Trump Wants Money From Candidates Who Use His Name to Fundraise

Spencer Platt/Getty Images
Spencer Platt/Getty Images

The Donald Trump campaign is asking for political candidates who want to use his name, image, and likeness in fundraising pushes to pony up, kicking back at least 5 percent of any money raised as a result, according to a letter sent this week to Republican vendors.

“Beginning tomorrow, we ask that all candidates and committees who choose to use President Trump’s name, image, and likeness split a minimum of 5% of all fundraising solicitations to Trump National Committee JFC,” reads the letter, dated Monday and signed by co-campaign managers Susie Wiles and Chris LaCivitae. “This includes but is not limited to sending to the house file, prospecting vendors, and advertising.

“Any split that is higher than 5% will be seen favorably by the RNC and President Trump’s campaign and is routinely reported to the highest levels of leadership within both organizations,” they promised.

The letter, reported by Politico, also tightens the belt on messaging aligned with the Trump name, telling candidates to avoid “speaking on behalf of” Trump. An example, helpfully supplied by the letter, might be saying “President Trump needs you”—a no-go because only Trump and his team “are allowed to speak on his behalf or any other views he might personally hold.”

The letter also issued a moratorium on “questioning the readers’ support of President Trump or tying their support to a financial contribution,” “creating memberships, clubs, or rewards that are not authorized by the campaign” (“Trump Gold Club”), and “impersonating President Trump or his campaign.”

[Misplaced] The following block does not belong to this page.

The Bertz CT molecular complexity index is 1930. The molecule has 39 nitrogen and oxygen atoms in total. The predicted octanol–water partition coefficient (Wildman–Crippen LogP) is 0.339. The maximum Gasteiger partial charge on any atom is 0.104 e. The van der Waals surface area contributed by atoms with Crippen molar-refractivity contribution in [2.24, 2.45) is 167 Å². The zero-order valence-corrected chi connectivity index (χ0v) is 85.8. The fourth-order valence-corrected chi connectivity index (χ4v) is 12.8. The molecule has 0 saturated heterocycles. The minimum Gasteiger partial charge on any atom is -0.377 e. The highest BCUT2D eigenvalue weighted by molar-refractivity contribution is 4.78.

“It is important to protect small dollar donors from scammers that use the president’s name and likeness,” said Danielle Alvarez, a Trump campaign spokeswoman.

The letter comes as the Trump campaign struggles to keep pace with President Joe Biden’s, with the former reporting that it had raised $93 million alongside the Republican Party in the first quarter of 2024, less than half of Biden and his allies’ $192 million in cash. (The figures tabulate donations raised before the end of March, and do not include several recent events held by big-money donors, including an April 6 fundraiser held by hedge fund tycoon John Paulson that netted $50 million for the Trump campaign, according to The Financial Times.)

The Monday letter warned vendors that its guidelines were by no means exhaustive, and asked them to use their “best judgment.” Any vendors who flaunt the directives repeatedly run the risk of losing their business relationship with the Trump campaign.

It is not the first time Trump has raised his hackles over the use of his brand. In 2021, he sent cease and desist letters to Republican campaign committees, including the Republican National Committee, over the issue, reportedly “furious that his name has been bandied about by organizations that help Republicans who voted to impeach him.”

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